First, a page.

Building artificial neural circuits for domain-general cognition: a primer on brain-inspired systems-level architecture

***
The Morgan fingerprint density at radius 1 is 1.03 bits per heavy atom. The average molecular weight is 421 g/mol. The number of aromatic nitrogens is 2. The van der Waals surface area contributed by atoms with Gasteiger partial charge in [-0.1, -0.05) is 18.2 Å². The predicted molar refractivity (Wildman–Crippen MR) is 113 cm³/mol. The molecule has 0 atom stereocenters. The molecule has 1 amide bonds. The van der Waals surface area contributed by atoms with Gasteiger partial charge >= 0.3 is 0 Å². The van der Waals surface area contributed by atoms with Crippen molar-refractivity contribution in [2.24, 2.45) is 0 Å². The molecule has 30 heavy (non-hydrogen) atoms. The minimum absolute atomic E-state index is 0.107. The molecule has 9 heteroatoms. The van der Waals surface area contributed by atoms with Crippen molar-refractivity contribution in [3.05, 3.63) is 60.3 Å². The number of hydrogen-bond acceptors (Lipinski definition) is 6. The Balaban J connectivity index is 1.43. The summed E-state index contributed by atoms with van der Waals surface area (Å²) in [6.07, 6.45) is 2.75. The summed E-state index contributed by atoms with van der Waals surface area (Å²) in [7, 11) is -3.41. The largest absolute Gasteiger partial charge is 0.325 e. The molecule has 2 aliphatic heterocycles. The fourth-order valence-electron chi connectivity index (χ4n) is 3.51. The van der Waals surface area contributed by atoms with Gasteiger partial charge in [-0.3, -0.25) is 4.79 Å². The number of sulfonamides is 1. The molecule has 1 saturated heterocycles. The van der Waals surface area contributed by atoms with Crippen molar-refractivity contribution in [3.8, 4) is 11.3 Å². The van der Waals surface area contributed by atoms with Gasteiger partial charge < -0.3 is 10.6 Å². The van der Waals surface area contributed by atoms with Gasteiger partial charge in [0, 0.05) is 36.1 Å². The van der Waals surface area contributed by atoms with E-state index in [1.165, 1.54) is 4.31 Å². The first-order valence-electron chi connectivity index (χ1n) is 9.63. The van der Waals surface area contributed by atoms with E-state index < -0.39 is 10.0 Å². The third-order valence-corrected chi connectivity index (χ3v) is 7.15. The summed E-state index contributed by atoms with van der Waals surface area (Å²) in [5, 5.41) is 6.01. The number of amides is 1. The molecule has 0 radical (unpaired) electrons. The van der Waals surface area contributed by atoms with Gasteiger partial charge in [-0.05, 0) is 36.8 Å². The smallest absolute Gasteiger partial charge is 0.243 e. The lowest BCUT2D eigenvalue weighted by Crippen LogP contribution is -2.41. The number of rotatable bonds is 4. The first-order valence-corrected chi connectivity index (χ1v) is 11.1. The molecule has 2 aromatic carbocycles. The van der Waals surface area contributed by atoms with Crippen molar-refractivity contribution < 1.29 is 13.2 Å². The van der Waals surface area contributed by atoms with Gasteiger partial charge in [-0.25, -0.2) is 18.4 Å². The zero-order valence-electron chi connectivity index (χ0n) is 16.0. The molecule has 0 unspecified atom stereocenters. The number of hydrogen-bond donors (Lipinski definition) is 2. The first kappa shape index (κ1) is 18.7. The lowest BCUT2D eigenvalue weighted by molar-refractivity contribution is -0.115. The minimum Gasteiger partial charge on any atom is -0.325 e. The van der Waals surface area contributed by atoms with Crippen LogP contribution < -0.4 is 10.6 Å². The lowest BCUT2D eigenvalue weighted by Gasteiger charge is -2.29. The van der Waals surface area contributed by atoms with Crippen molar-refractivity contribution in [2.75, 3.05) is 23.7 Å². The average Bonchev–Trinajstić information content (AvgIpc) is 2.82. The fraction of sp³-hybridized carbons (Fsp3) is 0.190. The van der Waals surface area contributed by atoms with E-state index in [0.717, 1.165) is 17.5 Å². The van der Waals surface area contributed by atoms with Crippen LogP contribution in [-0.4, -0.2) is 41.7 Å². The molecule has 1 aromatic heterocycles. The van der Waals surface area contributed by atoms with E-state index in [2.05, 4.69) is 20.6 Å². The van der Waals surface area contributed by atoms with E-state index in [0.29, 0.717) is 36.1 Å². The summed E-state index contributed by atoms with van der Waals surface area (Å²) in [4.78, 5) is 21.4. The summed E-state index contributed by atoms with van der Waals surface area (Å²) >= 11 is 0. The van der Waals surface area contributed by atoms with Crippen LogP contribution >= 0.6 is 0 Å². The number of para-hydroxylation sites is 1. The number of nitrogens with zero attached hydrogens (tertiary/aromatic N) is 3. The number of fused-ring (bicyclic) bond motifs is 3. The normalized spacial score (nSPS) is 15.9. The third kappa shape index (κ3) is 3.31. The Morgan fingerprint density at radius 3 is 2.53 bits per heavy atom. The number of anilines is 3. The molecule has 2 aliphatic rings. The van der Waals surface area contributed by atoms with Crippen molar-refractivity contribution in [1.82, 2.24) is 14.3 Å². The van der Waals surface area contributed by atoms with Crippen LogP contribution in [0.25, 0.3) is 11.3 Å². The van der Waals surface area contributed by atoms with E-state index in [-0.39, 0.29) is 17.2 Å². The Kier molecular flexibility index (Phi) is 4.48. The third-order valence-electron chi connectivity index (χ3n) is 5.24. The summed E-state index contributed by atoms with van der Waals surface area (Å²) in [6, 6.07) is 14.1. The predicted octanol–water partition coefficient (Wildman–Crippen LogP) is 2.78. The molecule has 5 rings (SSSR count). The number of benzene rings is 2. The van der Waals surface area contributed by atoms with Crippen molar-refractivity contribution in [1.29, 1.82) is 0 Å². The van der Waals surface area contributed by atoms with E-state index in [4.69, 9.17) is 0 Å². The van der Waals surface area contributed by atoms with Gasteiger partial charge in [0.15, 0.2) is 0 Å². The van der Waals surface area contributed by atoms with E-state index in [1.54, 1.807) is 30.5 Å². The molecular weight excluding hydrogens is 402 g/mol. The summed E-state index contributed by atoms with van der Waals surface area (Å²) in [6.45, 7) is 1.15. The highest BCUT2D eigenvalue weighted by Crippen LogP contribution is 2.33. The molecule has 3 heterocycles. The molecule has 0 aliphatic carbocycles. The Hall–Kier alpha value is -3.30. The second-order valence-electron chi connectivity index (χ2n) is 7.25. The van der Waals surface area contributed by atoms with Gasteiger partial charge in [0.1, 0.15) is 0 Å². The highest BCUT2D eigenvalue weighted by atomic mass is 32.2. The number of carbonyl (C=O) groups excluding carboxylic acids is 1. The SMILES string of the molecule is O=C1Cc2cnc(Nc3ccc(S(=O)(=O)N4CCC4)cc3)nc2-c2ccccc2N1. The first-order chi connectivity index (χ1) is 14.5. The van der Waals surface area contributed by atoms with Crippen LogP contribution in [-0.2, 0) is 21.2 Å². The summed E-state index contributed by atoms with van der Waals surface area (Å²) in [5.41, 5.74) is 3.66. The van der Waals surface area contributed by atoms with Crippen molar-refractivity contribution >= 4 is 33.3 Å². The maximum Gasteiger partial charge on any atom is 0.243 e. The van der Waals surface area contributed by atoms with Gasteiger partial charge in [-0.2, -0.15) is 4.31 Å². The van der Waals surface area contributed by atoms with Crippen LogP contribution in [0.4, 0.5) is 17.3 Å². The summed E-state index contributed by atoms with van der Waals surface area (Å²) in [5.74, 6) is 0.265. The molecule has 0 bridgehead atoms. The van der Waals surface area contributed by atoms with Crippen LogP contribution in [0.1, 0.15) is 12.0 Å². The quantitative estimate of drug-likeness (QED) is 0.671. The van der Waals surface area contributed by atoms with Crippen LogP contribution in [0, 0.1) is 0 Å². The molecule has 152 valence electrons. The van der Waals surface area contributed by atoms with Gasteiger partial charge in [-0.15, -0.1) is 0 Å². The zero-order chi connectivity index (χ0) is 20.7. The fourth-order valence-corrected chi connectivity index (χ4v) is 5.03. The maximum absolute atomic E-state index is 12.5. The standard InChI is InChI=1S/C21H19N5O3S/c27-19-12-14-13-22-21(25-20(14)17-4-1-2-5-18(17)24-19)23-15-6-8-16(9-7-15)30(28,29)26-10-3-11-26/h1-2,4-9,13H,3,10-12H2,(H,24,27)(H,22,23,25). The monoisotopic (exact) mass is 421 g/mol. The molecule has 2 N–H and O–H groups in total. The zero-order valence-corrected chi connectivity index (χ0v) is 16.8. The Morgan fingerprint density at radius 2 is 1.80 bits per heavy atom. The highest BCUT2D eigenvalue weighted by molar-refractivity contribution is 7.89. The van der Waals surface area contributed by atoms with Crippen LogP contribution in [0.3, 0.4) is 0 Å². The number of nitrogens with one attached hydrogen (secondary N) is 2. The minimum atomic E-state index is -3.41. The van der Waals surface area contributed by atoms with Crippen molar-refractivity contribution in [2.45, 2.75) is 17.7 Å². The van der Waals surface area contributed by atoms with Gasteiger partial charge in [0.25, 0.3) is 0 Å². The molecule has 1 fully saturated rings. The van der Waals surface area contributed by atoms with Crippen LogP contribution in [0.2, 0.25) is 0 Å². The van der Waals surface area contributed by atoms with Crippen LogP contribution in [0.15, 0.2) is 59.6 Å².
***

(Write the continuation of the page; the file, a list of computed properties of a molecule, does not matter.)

There is a concerted effort to build domain-general artificial intelligence in the form of universal neural network models with sufficient computational flexibility to solve a wide variety of cognitive tasks but without requiring fine-tuning on individual problem spaces and domains. To do this, models need appropriate priors and inductive biases, such that trained models can generalise to out-of-distribution examples and new problem sets. Here we provide an overview of the hallmarks endowing biological neural networks with the functionality needed for flexible cognition, in order to establish which features might also be important to achieve similar functionality in artificial systems. We specifically discuss the role of system-level distribution of network communication and recurrence, in addition to the role of short-term topological changes for efficient local computation. As machine learning models become more complex, these principles may provide valuable directions in an otherwise vast space of possible architectures. In addition, testing these inductive biases within artificial systems may help us to understand the biological principles underlying domain-general cognition.

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